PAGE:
What Causes Puffy Eyes and How to Get Rid of Them

Print Friendly, PDF & Email
 

By Stacey Feintuch, Healthy Women

Ugh! Your eyes didn’t look this awful when you went to sleep last night. But this morning, they appear so puffy and swollen. How did your eyes change so much since you put your head down on your pillow?

Rest assured, it usually isn’t a reason to worry about. Once you learn the culprit behind why your eyes look so puffy, find out how to get rid of puffy eyes.

Note: Eye swelling usually goes away on its own in a day. If the puffiness is still around after 24 to 48 hours, contact your health care or eye care professional to make sure something else isn’t going on.

Read on to find out what’s causing all this swelling.

You had a poor night’s sleep.
A bad night’s slumber can cause your eyes to look swollen when you wake up in the morning. That’s especially the case when you’re stressed. Why? Your body releases the hormone cortisol, which changes your body’s salt balance. Because your salt balance is out of whack, you may retain water in the eye area, leading to swelling of tissues around your eyes.

You have a thyroid condition.
Puffy eyes may be a side effect of some types of hyperthyroidism—an overactive thyroid. You may get a thickening of the fat around your eyes, which causes puffiness.

You’re suffering from edema.
If your eyes are puffier when you wake up in the morning, it may be due to fluid retention, called edema. (Fluid may be more likely to get trapped in your lower eyelid as you get older.) Once you wake up and start blinking, you may notice that your eyes start to look less puffy.

You hiked up the heat.
When you crank up the temperature in your house, your eyes can become more sensitive and drier. That’s because heat can dry out your eyeball’s mucous membranes. That makes the tissue in your eyes thicken and get more irritated. And that leads to puffiness.

You’re not thoroughly rinsing your face and hair.
Face cleansers (especially ones with salicylic acid, glycolic acid or retinol), shampoos and conditioners can get trapped in the folds of your eyelids. Further irritation can be caused by eye makeup removers, eye shadows and mascara, which boast fragrances and preservatives. You rub your eyes to get rid of the irritation. That rubbing creates inflammation. And that leads to leaky blood vessels. The fluid that seeps out gets to the nearby tissues, creating puffiness.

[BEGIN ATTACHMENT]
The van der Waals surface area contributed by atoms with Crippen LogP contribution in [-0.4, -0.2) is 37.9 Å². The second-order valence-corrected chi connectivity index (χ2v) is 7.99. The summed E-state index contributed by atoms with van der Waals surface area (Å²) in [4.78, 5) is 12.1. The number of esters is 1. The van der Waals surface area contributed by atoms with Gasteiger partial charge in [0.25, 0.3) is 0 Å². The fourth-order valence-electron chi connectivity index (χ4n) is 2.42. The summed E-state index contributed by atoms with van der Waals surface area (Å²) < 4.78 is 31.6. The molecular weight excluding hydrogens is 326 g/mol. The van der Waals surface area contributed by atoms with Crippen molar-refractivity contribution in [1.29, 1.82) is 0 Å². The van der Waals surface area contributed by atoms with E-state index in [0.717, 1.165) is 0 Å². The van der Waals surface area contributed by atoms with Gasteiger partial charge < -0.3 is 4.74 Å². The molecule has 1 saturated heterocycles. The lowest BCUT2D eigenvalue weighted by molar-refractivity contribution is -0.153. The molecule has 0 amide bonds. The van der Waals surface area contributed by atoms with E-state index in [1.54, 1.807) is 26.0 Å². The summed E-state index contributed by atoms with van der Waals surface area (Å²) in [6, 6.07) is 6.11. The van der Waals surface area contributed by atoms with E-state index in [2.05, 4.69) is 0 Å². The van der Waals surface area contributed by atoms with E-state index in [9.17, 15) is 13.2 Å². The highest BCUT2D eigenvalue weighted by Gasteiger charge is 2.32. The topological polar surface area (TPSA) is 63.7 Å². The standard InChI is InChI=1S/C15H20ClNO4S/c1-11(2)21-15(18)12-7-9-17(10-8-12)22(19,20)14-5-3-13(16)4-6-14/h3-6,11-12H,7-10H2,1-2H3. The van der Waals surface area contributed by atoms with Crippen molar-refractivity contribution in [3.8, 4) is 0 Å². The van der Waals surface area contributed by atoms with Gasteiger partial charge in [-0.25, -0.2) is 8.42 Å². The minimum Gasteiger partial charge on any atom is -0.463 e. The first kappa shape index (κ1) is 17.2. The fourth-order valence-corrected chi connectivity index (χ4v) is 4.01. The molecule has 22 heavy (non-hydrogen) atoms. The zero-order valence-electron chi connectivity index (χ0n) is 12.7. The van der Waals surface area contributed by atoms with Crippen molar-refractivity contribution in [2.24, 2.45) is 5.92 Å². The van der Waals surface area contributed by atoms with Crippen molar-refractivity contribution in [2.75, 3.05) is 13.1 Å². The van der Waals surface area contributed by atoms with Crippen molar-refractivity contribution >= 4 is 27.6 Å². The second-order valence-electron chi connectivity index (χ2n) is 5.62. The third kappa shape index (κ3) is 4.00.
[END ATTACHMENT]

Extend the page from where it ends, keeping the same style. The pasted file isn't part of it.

You’re suffering from seasonal allergies.
When you have allergies, your eyes are contacting airborne allergens. When those allergens hit your eyes, they dissolve in your tears and contact the lining of the eye. They react with antibodies that are tied to the cells in your eyes. That causes your body to release histamine (a chemical your immune system makes) into your system. Sometimes, when histamine releases into the skin, it can cause a hive-like reaction, especially around the eyes.

You’ve been crying.
When you cry, your eyes are working hard to make tears. Since the eye glands must work overtime to make tears, they’re creating tear fluid that’s waterier and less salty. So, the differences in salt concentration between these tears and the surrounding tissues causes some swelling of the eyelid.

You’re dealing with that time of the month.
Blame it on being a woman. Just like how you bloat all over when you have your period, your eyes can do the same. Eye swelling caused by your period typically goes away after a few days.

You drank too much.
Did you overdo it at happy hour? Your eyes bear the impact of even small changes in your diet. So, if you drink too much alcohol, your body can get dehydrated—the same goes for your eyes.

You’re aging.
Unfortunately, aging is a cause of puffy eyes. Over time, the tissue in your eyelids can weaken. That can cause fat to fall in your upper eyelid and come to rest in your lower eyelid.

How to Get Rid of Puffy Eyes

Is it impossible for you to wake up bright-eyed and bushy tailed? Maybe these days getting eight hours of sleep is a mere dream. Perhaps you arise before the birds every day for a long commute. Or maybe you’ve been crying while watching a sappy movie. 

Whatever the case, you’re suffering from puffy eyes. It isn’t a pretty sight. You wish you could just wear a face mask all day. You need help—fast! 

Here are some simple tricks to help you banish those puffy eyes and fake your way to perfect-looking peepers. We promise you’ll look like a well-rested woman, even if you’ve barely hit the pillow. (Always consult your health care provider before starting any medical treatment.)

  1. Try some tea. Soak two caffeinated tea bags in warm water. Chill this mild diuretic for a few minutes in the fridge. Put one bag on each eye for five minutes to leave eyes feeling refreshed. The tea’s caffeine helps constrict the eye’s blood vessels, reducing your puffy eyes.
  2. Apply hemorrhoid cream. It tightens puffy areas quickly and reduces wrinkles, too. Bothered by its strong smell? Before applying it, mix in some of your moisturizer to lessen the odor. Just be sure not to get it in your eyes; otherwise, you risk irritation or an allergic reaction.